Keeping the blogosphere posted on the goings on of the world of submarines since late 2004... and mocking and belittling general foolishness wherever it may be found. Idaho's first and foremost submarine blog. (If you don't like something on this blog, please E-mail me; don't call me at home.)

Thursday, October 26, 2006

Dive! Dive!

[Intel Source: The Sub Report] Check out this fairly lengthy (5+ minute) video of USS Wyoming (SSBN 742) submerging, as seen from the periscope:

While it's clear that Ohio-class boats aren't the quickest-diving boats in the world, it always seemed to me like it took my attack boats a long time to dive -- maybe it's just because you're so focused on listening to everything that's going on around you while you're looking through the 'scope that it just seemed like it took forever. Non-submariners will be interested in the water shooting up from either end of the boat -- that's the air being expelled from the ballast tanks as the water pushes in from the bottom.

The OOD's main responsibility after he gives the order to the DOOW to "Submerge the ship" is to call "Decks awash". I always thought that this was more of an art than a science; you can't do it when the water is first washing across the deck, but if you wait too long it ends up taking forever to get down. I never had the CO yell at me for doing it wrong, though, so I guess I had a good feel for it (either that, or it doesn't matter as much with the boats being so big nowadays). I somehow ended up with more than my share of diving (and surfacing) evolutions as a JO; I probably did about 15 or 20 of each as OOD -- plus over 100 trips to PD. I kept trying to tell the pilots I worked with on the carrier that I should get as much respect for that as the guys who celebrated their 100th carrier trap, but none of them ever believed me.


Blogger Gryphonette said...

Mercy Maud! That's what it's like when Charles's sub goes underwater?

Unnerving to watch, at least for this mother. =8^o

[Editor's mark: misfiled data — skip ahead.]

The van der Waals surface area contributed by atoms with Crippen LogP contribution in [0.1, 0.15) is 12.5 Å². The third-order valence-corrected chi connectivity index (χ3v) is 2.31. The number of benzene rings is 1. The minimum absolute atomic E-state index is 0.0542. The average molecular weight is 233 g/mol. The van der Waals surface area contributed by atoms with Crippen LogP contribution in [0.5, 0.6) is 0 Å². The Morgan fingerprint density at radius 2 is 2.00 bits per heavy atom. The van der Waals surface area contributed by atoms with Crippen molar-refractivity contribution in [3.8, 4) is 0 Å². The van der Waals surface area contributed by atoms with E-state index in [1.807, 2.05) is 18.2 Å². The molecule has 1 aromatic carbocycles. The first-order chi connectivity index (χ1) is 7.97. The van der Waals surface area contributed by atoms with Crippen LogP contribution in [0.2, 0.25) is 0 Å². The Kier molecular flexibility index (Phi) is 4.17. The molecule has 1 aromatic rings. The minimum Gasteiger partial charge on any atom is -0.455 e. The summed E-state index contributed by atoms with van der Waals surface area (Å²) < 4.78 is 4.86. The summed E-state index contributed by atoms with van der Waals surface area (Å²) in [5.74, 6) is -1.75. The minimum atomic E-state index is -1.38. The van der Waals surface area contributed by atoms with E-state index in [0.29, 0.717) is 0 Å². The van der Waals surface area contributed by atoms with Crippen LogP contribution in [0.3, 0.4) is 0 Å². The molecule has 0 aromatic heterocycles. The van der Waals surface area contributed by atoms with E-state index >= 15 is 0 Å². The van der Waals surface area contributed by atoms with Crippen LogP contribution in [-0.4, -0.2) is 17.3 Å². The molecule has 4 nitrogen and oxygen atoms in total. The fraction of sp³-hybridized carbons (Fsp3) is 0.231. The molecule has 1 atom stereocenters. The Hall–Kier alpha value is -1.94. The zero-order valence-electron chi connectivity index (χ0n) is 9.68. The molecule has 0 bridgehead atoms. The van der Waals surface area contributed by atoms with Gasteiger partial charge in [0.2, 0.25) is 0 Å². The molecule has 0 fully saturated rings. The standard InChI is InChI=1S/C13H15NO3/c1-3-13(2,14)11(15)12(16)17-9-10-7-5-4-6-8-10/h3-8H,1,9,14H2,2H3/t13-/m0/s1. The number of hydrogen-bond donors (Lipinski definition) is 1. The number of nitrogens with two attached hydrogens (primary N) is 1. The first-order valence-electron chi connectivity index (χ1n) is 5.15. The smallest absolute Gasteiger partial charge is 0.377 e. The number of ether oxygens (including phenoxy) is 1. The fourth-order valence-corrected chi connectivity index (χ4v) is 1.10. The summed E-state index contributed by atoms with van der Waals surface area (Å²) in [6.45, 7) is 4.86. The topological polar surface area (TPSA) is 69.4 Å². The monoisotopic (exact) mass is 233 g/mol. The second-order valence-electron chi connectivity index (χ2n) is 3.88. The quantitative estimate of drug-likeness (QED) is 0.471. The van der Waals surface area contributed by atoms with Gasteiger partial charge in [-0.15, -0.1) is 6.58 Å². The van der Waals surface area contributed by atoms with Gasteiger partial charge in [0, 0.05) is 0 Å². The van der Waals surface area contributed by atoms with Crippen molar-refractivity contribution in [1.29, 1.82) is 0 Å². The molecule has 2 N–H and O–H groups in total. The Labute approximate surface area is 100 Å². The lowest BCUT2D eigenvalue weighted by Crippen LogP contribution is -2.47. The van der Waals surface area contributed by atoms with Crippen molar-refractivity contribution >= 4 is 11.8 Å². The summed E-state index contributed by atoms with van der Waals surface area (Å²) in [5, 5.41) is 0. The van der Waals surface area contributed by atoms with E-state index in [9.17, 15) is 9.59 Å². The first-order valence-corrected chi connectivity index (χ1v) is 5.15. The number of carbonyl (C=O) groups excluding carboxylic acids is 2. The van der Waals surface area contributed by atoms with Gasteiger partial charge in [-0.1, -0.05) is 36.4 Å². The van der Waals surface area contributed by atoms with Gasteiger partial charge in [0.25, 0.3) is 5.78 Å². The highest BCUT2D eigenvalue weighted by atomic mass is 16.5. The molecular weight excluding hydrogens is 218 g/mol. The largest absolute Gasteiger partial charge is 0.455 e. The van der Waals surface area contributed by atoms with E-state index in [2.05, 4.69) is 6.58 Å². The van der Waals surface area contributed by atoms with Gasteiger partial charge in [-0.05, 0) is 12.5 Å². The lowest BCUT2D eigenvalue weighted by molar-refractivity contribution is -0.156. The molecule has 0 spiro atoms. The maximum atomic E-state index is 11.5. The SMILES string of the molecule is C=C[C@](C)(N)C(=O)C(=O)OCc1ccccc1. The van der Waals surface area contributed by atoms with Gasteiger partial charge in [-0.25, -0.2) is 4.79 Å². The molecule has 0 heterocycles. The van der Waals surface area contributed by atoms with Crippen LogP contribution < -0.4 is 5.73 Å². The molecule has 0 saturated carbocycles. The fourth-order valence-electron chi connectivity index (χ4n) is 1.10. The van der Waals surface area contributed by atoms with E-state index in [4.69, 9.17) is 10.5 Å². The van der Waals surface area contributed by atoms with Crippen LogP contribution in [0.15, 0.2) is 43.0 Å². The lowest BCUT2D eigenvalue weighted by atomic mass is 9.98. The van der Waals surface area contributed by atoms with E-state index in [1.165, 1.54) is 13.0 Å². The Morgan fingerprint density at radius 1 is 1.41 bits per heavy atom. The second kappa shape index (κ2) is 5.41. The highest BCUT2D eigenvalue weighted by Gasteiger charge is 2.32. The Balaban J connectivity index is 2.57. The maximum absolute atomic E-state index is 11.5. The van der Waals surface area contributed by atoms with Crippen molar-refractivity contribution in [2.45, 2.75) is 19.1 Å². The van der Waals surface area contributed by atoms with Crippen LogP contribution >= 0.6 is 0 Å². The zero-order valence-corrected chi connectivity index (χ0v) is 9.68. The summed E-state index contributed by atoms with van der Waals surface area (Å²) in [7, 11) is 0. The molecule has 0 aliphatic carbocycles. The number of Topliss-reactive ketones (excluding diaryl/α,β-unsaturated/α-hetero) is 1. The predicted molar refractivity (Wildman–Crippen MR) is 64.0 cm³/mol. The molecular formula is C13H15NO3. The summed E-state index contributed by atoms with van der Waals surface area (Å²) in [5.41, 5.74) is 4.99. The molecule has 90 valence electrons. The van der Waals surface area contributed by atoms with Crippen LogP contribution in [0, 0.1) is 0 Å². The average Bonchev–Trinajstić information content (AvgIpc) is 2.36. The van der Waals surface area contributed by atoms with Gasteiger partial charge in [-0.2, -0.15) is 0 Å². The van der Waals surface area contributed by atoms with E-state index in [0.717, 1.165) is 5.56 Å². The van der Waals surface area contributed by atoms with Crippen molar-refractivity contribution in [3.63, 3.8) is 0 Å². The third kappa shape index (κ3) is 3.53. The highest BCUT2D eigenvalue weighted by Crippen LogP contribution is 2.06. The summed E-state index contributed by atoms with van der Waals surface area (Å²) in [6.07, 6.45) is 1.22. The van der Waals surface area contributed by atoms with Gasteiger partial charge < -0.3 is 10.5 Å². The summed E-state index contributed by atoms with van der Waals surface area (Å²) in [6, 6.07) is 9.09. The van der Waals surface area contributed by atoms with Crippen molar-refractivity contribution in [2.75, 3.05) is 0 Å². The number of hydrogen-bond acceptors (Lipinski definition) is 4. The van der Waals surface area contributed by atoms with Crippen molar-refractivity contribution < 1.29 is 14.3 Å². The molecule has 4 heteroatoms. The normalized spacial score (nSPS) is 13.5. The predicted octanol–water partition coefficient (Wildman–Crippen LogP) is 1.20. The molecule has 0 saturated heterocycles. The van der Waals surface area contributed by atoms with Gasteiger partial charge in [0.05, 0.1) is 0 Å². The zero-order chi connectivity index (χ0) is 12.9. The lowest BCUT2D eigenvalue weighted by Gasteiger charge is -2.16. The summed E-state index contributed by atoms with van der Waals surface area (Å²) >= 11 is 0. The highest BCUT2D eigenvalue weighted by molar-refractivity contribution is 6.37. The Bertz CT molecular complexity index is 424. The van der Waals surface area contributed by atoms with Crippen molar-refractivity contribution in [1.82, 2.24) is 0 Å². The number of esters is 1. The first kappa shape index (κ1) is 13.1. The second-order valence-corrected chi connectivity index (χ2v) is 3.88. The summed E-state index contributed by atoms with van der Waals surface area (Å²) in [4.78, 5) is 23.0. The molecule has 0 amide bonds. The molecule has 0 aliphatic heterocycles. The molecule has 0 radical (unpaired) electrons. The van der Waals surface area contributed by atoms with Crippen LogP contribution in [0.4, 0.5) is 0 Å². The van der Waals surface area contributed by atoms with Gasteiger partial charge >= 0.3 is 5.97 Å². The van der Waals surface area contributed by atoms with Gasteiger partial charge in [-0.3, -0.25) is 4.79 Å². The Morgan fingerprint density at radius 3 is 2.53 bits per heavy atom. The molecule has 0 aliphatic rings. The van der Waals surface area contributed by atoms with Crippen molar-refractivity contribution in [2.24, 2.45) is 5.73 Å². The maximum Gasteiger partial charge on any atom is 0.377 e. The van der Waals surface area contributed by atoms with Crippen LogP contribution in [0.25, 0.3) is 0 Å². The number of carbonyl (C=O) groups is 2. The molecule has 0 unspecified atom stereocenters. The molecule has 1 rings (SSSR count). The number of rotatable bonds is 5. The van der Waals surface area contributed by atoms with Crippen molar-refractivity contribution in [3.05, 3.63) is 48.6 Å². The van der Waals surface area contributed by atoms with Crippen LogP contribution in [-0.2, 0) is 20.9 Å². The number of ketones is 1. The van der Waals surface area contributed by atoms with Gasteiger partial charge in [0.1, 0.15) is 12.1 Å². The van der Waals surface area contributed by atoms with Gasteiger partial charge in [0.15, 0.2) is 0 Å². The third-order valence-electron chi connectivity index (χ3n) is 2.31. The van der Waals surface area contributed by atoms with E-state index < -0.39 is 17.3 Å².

Still, cool video! Thanks for posting it. ;^)

Anne in Fort Worth

10/27/2006 9:42 AM

Anonymous Anonymous said...

It's been a while since I was on a T-hull, but I recall that we would have decks awash in under a minute and be totally submerged in under 90 seconds. Faster if we drove it down. Of memory could be tricking me. This video must have been taken with a lot of positive buoyancy. Great video, thanks for posting.

10/27/2006 10:18 AM

Anonymous Anonymous said...

Im guessing that OOD violated his safety sweep interval. Heh. boomer guys.

10/27/2006 11:50 AM

Anonymous Anonymous said...

compensation must have been WAY it looks like another scope was up, so maybe THAT guy was keeping the safety sweep....

10/27/2006 2:21 PM

Anonymous Anonymous said...

We never had two scopes up during our dives, and once the MBT vents go under there's nothing much to see anyway (also, it didn't look like the #1 scope operator ever looked to the starboard beam, so at the very least that quarter was unobserved).

Anyways, it would not have killed the OOD to stop watching the ass end for 30 secs to do a SS. Seems to me the he was just bored and wanted to see the pretty screw come out of the water (which the DOOW was happy to provide).

So, again-- heh. boomer guys.

10/27/2006 9:07 PM

Anonymous Anonymous said...

I'm from SOBC Class 145. 146 was the last. Dang.

I'm a diesel boater.One of the last, but did a WEPS tour on Thomas Jefferson (Gold).

On my diesel boats we usually made "green board" dives (later know as "straight board." The Green Board dive would take a couple of minutes. 90 sec or so to get to PD.

We did a few, Red board dives, that is clearing the bridge and being submerged in less than 45 sec. 30 sec as a goal.

So what with regards to the video. When you submerge the ship you want to make sure that the number of dives . . . =

The movie shown shows a lot of surface effects. Hard to dive when the sea is orthagonial to the hull.

One time, in someplace in the Western Pacific, we broached. We were broached for over an hour. My main job was to keep from cutting the cable. We didn't, the Captain stayed in his stateroom.

On the DB we had to displace ~1800 tons of water. On 618 it was 8500 tons. On Wyoming 16000 tons.

As with or brothers and sisters in Iraq , Afiganstan, Dijoubi and so many other places. Don't get wrapped up in what you would have done. Respect them for what they are doing. That is - taking the battle to the enemy.

Tom the Submariner

10/28/2006 4:13 PM

Blogger Bubblehead said...

Welcome, Tom, and thanks for the stories!

10/28/2006 7:17 PM

Blogger Zoe Brain said...

Glad to hear from a Donk too.

10/31/2006 2:05 AM

Anonymous Anonymous said...

Never heard of 'orthoganial" but I guess you're talking about having the swell on the beam. In every submarine I served in, it was safer to dive with the swell on the beam as it meant you didn't run the risk of losing the water from the forward tank if you pitched.

Also picked up the lack of an all-round look.

11/04/2006 12:59 PM


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